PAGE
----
CC Indian offshoring to save £10m in £30m costs war

Clifford Chance is set to save £10m with its plan to transfer 300 jobs to Delhi next year.

As first revealed last week on www.thelawyer.com (2 October), the magic circle firm is about to launch a shared-service centre in Delhi, which will comprise part of the global finance and IT support function.

Accordingly, the accounting and IT functions in various centres around the globe will be downsized, including London. The firm is about to enter consultation with its staff.

Clifford Chance global director of business services Amanda Burton is leading the offshoring project, which is being run by outsourcing specialist Integreon.

Burton told The Lawyer: “We’re genuinely excited about this – it’s another way of differentiating ourselves because very few firms have the size to do this and to improve the quality of service.”

Integreon, which hired former Allen & Overy head of operations Steven Chernikeeff in February this year, has been running a small document production centre in India for Clifford Chance since January 2005. The Mumbai centre reports to Clifford Chance’s New York office, which along with London handles document production worldwide on a ‘follow the sun’ basis.

The service centre is due to open in Delhi early next year. It is understood that while Integreon will be handling the day-to-day management of the launch, Clifford Chance will be sending accounting and IT secondees from other offices for screening. Staff at the new service centre will be Clifford Chance employees.

Burton said that security at the new operation would be paramount. The documentproduction centre requires thumbprint access and bans any printing or the taking of papers and computer disks in or out. It also requires that every bag be searched. These precautions will also be applied at the Mumbai operation.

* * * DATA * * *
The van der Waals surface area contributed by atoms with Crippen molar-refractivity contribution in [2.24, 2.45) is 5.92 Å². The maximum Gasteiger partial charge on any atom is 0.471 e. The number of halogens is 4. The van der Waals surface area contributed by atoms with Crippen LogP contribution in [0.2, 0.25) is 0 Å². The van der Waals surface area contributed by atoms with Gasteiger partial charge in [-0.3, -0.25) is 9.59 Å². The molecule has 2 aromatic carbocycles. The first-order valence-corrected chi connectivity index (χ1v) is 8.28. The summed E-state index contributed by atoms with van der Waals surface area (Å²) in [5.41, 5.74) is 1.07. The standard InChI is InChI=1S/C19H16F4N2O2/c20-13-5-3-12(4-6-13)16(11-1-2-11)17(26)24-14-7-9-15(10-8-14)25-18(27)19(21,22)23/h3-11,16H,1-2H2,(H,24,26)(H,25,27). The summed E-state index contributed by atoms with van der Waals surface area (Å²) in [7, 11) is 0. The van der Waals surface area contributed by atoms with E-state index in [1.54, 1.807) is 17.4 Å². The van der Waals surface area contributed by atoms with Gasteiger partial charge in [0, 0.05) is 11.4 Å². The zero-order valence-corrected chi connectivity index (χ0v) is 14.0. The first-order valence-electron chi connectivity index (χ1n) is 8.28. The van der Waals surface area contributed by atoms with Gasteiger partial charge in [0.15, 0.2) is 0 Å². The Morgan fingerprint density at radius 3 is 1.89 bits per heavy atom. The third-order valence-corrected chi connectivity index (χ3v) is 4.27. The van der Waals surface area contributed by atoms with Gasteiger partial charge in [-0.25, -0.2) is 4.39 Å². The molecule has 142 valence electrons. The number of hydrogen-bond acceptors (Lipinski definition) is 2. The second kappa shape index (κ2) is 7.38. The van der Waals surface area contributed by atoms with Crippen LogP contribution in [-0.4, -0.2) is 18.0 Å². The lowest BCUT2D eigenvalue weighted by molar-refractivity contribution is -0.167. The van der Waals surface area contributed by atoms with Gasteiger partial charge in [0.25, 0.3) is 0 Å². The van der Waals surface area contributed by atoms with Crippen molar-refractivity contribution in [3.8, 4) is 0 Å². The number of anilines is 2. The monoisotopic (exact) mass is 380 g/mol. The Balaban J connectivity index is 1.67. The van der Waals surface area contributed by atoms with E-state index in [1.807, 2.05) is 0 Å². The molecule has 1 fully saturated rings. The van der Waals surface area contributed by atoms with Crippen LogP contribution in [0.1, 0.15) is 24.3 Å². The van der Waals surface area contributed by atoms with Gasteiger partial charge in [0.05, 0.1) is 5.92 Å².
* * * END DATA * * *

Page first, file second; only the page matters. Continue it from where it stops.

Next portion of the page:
The scheme is part of a wider push on overheads led by managing partner David Childs, who has identified a total of £30m new costsavings over and above the £40m taken out of the cost base over the past two years.

In December 2004 Childs, who was then chief executive officer at the firm, announced his initial plans to axe £40m in costs, representing a total of £100,000 extra profit per equity partner over two years. That programme saw a centralisation of all internal business services, including HR, IT, property management and global procurement. That has included streamlining data centres into six locations: Amsterdam, Frankfurt, Hong Kong, London, New York and Paris.

While the business services professionals have enjoyed a higher status within Clifford Chance in recent years, there has been a considerable reduction in administrative staff. In May this year The Lawyer revealed that the firm had axed a total of 700 business support jobs over three years.

This reduction in headcount allowed the firm to let out two floors at its Canary Wharf headquarters, which is thought to save it another £2m a year.